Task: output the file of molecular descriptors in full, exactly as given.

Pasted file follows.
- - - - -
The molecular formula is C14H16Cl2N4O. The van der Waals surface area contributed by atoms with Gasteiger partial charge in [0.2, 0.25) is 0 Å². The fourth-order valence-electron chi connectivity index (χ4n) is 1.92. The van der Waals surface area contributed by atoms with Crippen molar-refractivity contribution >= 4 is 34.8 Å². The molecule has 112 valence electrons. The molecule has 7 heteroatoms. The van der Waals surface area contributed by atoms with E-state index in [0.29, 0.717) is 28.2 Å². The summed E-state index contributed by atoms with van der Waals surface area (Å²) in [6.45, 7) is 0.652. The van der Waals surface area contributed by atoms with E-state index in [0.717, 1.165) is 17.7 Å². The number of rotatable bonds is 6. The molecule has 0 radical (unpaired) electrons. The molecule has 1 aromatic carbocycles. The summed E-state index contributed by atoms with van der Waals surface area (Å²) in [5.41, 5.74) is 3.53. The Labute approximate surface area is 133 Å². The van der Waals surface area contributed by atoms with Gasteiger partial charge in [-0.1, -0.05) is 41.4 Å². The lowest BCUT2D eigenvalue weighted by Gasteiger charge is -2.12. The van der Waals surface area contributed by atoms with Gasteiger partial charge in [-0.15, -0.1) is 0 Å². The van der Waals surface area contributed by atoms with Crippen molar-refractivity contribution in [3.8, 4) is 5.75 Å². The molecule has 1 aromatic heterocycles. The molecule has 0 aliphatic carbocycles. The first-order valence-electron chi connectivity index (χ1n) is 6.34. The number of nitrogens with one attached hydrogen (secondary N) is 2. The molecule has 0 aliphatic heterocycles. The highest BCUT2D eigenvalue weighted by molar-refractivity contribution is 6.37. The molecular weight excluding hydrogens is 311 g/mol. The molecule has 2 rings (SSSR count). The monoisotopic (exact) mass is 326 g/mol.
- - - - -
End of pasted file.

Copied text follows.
The molecular formula is C14H16Cl2N4O. The van der Waals surface area contributed by atoms with Gasteiger partial charge in [0.2, 0.25) is 0 Å². The fourth-order valence-electron chi connectivity index (χ4n) is 1.92. The van der Waals surface area contributed by atoms with Crippen molar-refractivity contribution >= 4 is 34.8 Å². The molecule has 112 valence electrons. The molecule has 7 heteroatoms. The van der Waals surface area contributed by atoms with E-state index in [0.29, 0.717) is 28.2 Å². The summed E-state index contributed by atoms with van der Waals surface area (Å²) in [6.45, 7) is 0.652. The van der Waals surface area contributed by atoms with E-state index in [0.717, 1.165) is 17.7 Å². The number of rotatable bonds is 6. The molecule has 0 radical (unpaired) electrons. The molecule has 1 aromatic carbocycles. The summed E-state index contributed by atoms with van der Waals surface area (Å²) in [5.41, 5.74) is 3.53. The Labute approximate surface area is 133 Å². The van der Waals surface area contributed by atoms with Gasteiger partial charge in [-0.1, -0.05) is 41.4 Å². The lowest BCUT2D eigenvalue weighted by Gasteiger charge is -2.12. The van der Waals surface area contributed by atoms with Gasteiger partial charge in [-0.15, -0.1) is 0 Å². The van der Waals surface area contributed by atoms with Crippen molar-refractivity contribution in [3.8, 4) is 5.75 Å². The molecule has 1 aromatic heterocycles. The molecule has 0 aliphatic carbocycles. The first-order valence-electron chi connectivity index (χ1n) is 6.34. The number of nitrogens with one attached hydrogen (secondary N) is 2. The molecule has 0 aliphatic heterocycles. The highest BCUT2D eigenvalue weighted by molar-refractivity contribution is 6.37. The molecular weight excluding hydrogens is 311 g/mol. The molecule has 2 rings (SSSR count). The monoisotopic (exact) mass is 326 g/mol.